Skip to main content

Full text of "TheCompleteMemoirsOfGeorgeSherston"

See other formats

village boys. And even the sons of the neighbouring
farmers were considered "unsuitable55—though I was
too shy and nervous to speak to them.

I do not blame my aunt for this. She was merely
conforming to her social code which divided the
world into people whom one could "call on59 and
people who were "socially impossible'*. She was mis-
taken, perhaps, in applying this code to a small,
solitary boy like myself. But the world was less demo-
cratic in those days, and it must not be thought that I
received any active unkindness from Aunt Evelyn,
who was tender-hearted and easy-going.

As a consequence of my loneliness I created in my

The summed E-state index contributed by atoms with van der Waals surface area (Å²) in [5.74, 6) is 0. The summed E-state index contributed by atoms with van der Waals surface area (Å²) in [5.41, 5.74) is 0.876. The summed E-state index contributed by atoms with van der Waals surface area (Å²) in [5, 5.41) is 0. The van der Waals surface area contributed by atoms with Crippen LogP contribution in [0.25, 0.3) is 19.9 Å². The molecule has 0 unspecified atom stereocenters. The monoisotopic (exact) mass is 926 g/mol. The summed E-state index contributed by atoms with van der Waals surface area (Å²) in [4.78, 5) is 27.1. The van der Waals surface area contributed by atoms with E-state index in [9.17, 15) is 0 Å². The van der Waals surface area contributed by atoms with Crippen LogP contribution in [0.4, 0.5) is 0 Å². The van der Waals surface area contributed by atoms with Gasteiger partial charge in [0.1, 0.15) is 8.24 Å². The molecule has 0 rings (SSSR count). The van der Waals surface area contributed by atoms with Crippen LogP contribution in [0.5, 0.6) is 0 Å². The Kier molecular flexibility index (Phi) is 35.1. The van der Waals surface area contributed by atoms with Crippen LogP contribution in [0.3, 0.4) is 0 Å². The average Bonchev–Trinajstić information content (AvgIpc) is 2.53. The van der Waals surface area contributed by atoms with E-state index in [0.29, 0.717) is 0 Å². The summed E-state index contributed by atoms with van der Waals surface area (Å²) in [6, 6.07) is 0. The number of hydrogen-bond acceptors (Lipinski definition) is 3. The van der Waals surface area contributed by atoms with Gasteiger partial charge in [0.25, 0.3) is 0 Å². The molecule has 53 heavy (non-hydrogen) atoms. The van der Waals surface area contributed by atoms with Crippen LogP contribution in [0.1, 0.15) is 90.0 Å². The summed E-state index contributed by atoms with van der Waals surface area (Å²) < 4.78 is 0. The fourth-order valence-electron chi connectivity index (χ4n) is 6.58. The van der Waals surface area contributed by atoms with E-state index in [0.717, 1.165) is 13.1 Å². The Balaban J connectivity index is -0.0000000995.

childish day-dreams an ideal companion who became
much more of a reality than such unfriendly boys as
I encountered at Christmas parties. (I remember a
party given by my aunt, in the course of which one of
my "little friends59 contrived to lock me in a cup-
board during a game of hide-and-seek. And, to tell
the truth, I was so glad to escape from the horrors of my
own hospitality that I kept as quiet as a mouse for the
best part of an hour, crouching on the floor of that cam-
phor-smelling cupboard.) The "ideal companion"
prbbably originated in my desire for an elder brother.
When I began these reminiscences I did not antici-
pate that I should be describing such an apparently
trivial episode—and I doubt whether such a thing
can be called an episode at all—but among a multi-
tude of blurred memories, my "dream friend" has
cropped up with an odd effect of importance which
makes me feel that he must be worth a passing men-
tion. The fact is that, as soon as I began to picture in
my mind the house and garden where I spent so
much of my early life, I caught sight of my small,
long-vanished self with this other non-existent boy